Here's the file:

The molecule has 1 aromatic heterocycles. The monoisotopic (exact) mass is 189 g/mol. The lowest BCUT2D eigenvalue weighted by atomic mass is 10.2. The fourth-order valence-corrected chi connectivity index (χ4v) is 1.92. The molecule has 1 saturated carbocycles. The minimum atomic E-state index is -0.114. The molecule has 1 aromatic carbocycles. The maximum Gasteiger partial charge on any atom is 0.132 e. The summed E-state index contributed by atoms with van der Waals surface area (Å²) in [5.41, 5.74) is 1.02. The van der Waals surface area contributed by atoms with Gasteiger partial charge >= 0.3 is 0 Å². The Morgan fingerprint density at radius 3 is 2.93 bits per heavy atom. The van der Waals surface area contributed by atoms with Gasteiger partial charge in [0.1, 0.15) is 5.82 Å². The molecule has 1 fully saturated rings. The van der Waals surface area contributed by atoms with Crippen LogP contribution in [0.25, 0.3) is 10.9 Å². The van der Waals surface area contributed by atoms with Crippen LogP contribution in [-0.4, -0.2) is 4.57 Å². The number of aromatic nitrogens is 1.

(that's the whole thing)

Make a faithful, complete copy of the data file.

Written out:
The molecule has 1 aromatic heterocycles. The monoisotopic (exact) mass is 189 g/mol. The lowest BCUT2D eigenvalue weighted by atomic mass is 10.2. The fourth-order valence-corrected chi connectivity index (χ4v) is 1.92. The molecule has 1 saturated carbocycles. The minimum atomic E-state index is -0.114. The molecule has 1 aromatic carbocycles. The maximum Gasteiger partial charge on any atom is 0.132 e. The summed E-state index contributed by atoms with van der Waals surface area (Å²) in [5.41, 5.74) is 1.02. The van der Waals surface area contributed by atoms with Gasteiger partial charge >= 0.3 is 0 Å². The Morgan fingerprint density at radius 3 is 2.93 bits per heavy atom. The van der Waals surface area contributed by atoms with Gasteiger partial charge in [0.1, 0.15) is 5.82 Å². The molecule has 1 fully saturated rings. The van der Waals surface area contributed by atoms with Crippen LogP contribution in [0.25, 0.3) is 10.9 Å². The van der Waals surface area contributed by atoms with Crippen LogP contribution in [-0.4, -0.2) is 4.57 Å². The number of aromatic nitrogens is 1.